Today people leave digital breadcrumbs wherever they go and whatever they do online and offline. This data dramatically increases our capacity to understand and affect the behavior of individuals and collectives, has been key to recent advances in AI, but also raises fundamentally new privacy and fairness questions. The Computational Privacy Group aims to provide leadership, in the UK and beyond, in the safe, anonymous, and ethical use of large-scale behavioral datasets coming from the Internet of Things (IoT) devices, mobile phones, credit cards, browsers, etc.
Our projects have already demonstrated the limits of data anonymization (or de-identification) in effectively protecting the privacy of individuals in Big Data, the risk of inference in behavioral datasets coming from mobile phone, and developed solutions to allow individuals and companies to share data safely. While technical in nature, our work has had significant public policy implication for instance in reports of United Nations, FTC, and the European Commission as well as in briefs to the U.S. Supreme Court.
We develop statistical and machine learning techniques to uniquely identify individuals in large-scale behavioral datasets. These techniques show the limits of pseudonymization and anonymization in protecting people's privacy.
Modern privacy is not only about controlling the information but also the ability to control how this information is used e.g. for insurance pricing or ad-targeting. We study fairness in algorithmic-decision making and, more generally, the impact of AI on society.
Olivia Solon writing for the Guardian on the (sharp) limits of data anonymization and ways forward includes quotes from CPG group leader, Yves-Alexandre de Montjoye.
We studied Diffix, a system developed and commercialized by Aircloak to anonymise data by adding noise to SQL queries sent by analysts. In a manuscript we just published on arXiv, we show that Diffix is vulnerable to a noise-exploitation attack. In short, our attack uses the …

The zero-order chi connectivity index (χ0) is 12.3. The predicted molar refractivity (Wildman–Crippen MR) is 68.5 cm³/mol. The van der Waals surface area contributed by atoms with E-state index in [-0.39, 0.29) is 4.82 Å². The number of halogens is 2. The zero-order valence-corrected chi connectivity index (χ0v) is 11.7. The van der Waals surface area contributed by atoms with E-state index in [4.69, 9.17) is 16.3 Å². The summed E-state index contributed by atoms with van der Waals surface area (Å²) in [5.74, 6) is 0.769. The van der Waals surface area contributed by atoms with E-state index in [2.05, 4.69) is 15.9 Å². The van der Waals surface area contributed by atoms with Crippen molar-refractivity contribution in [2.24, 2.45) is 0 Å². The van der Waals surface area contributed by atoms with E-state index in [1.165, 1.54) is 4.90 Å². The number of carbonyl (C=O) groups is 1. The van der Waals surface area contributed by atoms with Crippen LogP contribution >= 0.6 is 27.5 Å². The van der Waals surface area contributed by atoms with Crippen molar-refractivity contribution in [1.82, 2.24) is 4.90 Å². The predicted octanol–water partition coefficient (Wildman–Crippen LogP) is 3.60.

Recent revelations from Cambridge Analytica show how vulnerable our privacy is to seemingly innocuous apps installed by our friends. We here show how our privacy is affected by people we interact with. Node-based intrusions are becoming one of the main threat to our privacy.
Thibaut received his PhD in computational statistics from Oxford. Thibaut's research interests include the application of machine learning techniques on behavioral datasets for identification learning as well as adversarial machine learning.
Ana-Maria graduated from Ecole Polytechnique, France and holds an MSc in Computer Science from EPFL, Switzerland. Her research interests includes machine learning for re-identification.
Ali has a MSc in high energy physics jointly from the University of Southampton and CERN. His research focuses on quantifying the privacy of human behavioral datasets, as well as studying the impact of AI algorithmic decision making on society.
Andrea received his MSc in mathematical logic from the University of Turin. His research interests include differential privacy, determining vulnerabilities in data-release systems, and designing privacy-preserving mechanisms.
Florimond received his MSc in applied mathematics from UCLouvain. His research interests include obfuscation and privacy risks in Web search data .
Shubham received his BTech from IIT Bombay. He was a founding member of Qure.ai, a startup developing deep learning solutions for the health sector. His research interests include privacy-preserving systems for large scale data and privacy and security of WiFi technologies. View website
Axel has masters in computer science from Imperial College London and ENSEEIHT (France). He worked for Societé Generale CIB. Axel leads the development of the OPAL project and is interested in privacy-preserving architectures.
Arnaud has masters in mathematics from Paris VI, Paris XI and from Ecole Centrale Paris. His research interests include biometrics and profiling.
Assistant (if urgent): Fay Miller, +44 20 7594 8612
We are located in the Data Science Institute in the William Penney Laboratory. The best entry point is via Exhibition road, through the Business school (see map below). From there, just take the stairs towards the outdoor court. Enter the outdoor corridor after the court and the institute will be on your right (please press the Data Science intercom button for access).
Please address mails to:
Department of Computing
Imperial College London
180 Queens Gate
London SW7 2AZ